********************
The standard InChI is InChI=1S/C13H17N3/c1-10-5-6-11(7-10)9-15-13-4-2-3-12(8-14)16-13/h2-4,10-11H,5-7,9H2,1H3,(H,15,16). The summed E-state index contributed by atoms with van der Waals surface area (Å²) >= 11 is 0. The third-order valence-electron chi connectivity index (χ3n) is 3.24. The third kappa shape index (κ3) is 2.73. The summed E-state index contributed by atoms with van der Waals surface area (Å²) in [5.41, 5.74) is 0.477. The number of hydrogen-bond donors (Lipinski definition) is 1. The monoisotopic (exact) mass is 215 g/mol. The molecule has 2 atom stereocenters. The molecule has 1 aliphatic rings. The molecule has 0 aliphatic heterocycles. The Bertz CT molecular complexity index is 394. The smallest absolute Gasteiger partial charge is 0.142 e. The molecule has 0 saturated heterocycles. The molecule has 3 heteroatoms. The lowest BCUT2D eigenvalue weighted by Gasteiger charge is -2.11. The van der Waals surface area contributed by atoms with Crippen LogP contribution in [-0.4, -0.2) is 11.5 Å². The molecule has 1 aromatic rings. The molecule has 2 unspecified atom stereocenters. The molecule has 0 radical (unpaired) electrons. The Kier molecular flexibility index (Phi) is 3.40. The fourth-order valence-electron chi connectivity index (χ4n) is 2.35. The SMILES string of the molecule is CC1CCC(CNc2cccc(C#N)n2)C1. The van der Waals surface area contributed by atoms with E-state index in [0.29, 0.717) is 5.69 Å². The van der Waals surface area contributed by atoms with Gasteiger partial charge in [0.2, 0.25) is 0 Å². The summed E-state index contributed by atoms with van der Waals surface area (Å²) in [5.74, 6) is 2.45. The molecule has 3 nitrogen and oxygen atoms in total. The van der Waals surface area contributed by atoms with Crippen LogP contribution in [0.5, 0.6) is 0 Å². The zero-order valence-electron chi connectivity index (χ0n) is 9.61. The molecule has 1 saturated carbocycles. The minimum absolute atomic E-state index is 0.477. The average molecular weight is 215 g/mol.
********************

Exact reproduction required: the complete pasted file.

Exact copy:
The standard InChI is InChI=1S/C13H17N3/c1-10-5-6-11(7-10)9-15-13-4-2-3-12(8-14)16-13/h2-4,10-11H,5-7,9H2,1H3,(H,15,16). The summed E-state index contributed by atoms with van der Waals surface area (Å²) >= 11 is 0. The third-order valence-electron chi connectivity index (χ3n) is 3.24. The third kappa shape index (κ3) is 2.73. The summed E-state index contributed by atoms with van der Waals surface area (Å²) in [5.41, 5.74) is 0.477. The number of hydrogen-bond donors (Lipinski definition) is 1. The monoisotopic (exact) mass is 215 g/mol. The molecule has 2 atom stereocenters. The molecule has 1 aliphatic rings. The molecule has 0 aliphatic heterocycles. The Bertz CT molecular complexity index is 394. The smallest absolute Gasteiger partial charge is 0.142 e. The molecule has 0 saturated heterocycles. The molecule has 3 heteroatoms. The lowest BCUT2D eigenvalue weighted by Gasteiger charge is -2.11. The van der Waals surface area contributed by atoms with Crippen LogP contribution in [-0.4, -0.2) is 11.5 Å². The molecule has 1 aromatic rings. The molecule has 2 unspecified atom stereocenters. The molecule has 0 radical (unpaired) electrons. The Kier molecular flexibility index (Phi) is 3.40. The fourth-order valence-electron chi connectivity index (χ4n) is 2.35. The SMILES string of the molecule is CC1CCC(CNc2cccc(C#N)n2)C1. The van der Waals surface area contributed by atoms with E-state index in [0.29, 0.717) is 5.69 Å². The van der Waals surface area contributed by atoms with Gasteiger partial charge in [0.2, 0.25) is 0 Å². The summed E-state index contributed by atoms with van der Waals surface area (Å²) in [5.74, 6) is 2.45. The molecule has 3 nitrogen and oxygen atoms in total. The van der Waals surface area contributed by atoms with Crippen LogP contribution in [0.5, 0.6) is 0 Å². The zero-order valence-electron chi connectivity index (χ0n) is 9.61. The molecule has 1 saturated carbocycles. The minimum absolute atomic E-state index is 0.477. The average molecular weight is 215 g/mol.